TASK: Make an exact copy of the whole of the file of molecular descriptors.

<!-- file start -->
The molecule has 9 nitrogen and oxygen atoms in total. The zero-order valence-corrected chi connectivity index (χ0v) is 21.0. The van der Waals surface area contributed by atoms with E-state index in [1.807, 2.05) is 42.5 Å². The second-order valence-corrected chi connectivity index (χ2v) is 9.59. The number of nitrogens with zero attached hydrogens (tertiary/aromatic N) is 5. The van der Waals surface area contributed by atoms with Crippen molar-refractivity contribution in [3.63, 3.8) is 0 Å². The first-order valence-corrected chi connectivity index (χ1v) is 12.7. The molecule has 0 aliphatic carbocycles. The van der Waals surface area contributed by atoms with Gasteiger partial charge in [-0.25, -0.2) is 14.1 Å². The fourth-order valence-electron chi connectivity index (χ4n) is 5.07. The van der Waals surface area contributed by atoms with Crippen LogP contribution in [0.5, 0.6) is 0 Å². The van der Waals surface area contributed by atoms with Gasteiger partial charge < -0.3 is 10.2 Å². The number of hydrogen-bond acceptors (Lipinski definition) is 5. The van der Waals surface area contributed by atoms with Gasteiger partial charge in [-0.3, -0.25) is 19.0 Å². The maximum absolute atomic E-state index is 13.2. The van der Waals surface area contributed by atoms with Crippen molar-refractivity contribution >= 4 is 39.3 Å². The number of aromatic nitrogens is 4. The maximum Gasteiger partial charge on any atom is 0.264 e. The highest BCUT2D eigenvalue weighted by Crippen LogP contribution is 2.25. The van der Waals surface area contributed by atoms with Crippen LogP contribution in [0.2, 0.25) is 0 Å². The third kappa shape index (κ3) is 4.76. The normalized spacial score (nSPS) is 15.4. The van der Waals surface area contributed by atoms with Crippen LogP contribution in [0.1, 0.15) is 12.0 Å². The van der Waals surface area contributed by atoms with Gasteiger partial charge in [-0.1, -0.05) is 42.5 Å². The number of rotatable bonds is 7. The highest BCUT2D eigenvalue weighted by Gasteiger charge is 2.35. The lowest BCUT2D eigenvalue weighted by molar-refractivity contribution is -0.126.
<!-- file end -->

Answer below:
The molecule has 9 nitrogen and oxygen atoms in total. The zero-order valence-corrected chi connectivity index (χ0v) is 21.0. The van der Waals surface area contributed by atoms with E-state index in [1.807, 2.05) is 42.5 Å². The second-order valence-corrected chi connectivity index (χ2v) is 9.59. The number of nitrogens with zero attached hydrogens (tertiary/aromatic N) is 5. The van der Waals surface area contributed by atoms with Crippen molar-refractivity contribution in [3.63, 3.8) is 0 Å². The first-order valence-corrected chi connectivity index (χ1v) is 12.7. The molecule has 0 aliphatic carbocycles. The van der Waals surface area contributed by atoms with Gasteiger partial charge in [-0.25, -0.2) is 14.1 Å². The fourth-order valence-electron chi connectivity index (χ4n) is 5.07. The van der Waals surface area contributed by atoms with Crippen LogP contribution in [0.5, 0.6) is 0 Å². The van der Waals surface area contributed by atoms with Gasteiger partial charge < -0.3 is 10.2 Å². The number of hydrogen-bond acceptors (Lipinski definition) is 5. The van der Waals surface area contributed by atoms with Gasteiger partial charge in [-0.3, -0.25) is 19.0 Å². The maximum absolute atomic E-state index is 13.2. The van der Waals surface area contributed by atoms with Crippen molar-refractivity contribution >= 4 is 39.3 Å². The number of aromatic nitrogens is 4. The maximum Gasteiger partial charge on any atom is 0.264 e. The highest BCUT2D eigenvalue weighted by Crippen LogP contribution is 2.25. The van der Waals surface area contributed by atoms with Crippen LogP contribution in [0.2, 0.25) is 0 Å². The third kappa shape index (κ3) is 4.76. The normalized spacial score (nSPS) is 15.4. The van der Waals surface area contributed by atoms with Crippen LogP contribution in [0.1, 0.15) is 12.0 Å². The van der Waals surface area contributed by atoms with Gasteiger partial charge in [-0.1, -0.05) is 42.5 Å². The number of rotatable bonds is 7. The highest BCUT2D eigenvalue weighted by Gasteiger charge is 2.35. The lowest BCUT2D eigenvalue weighted by molar-refractivity contribution is -0.126.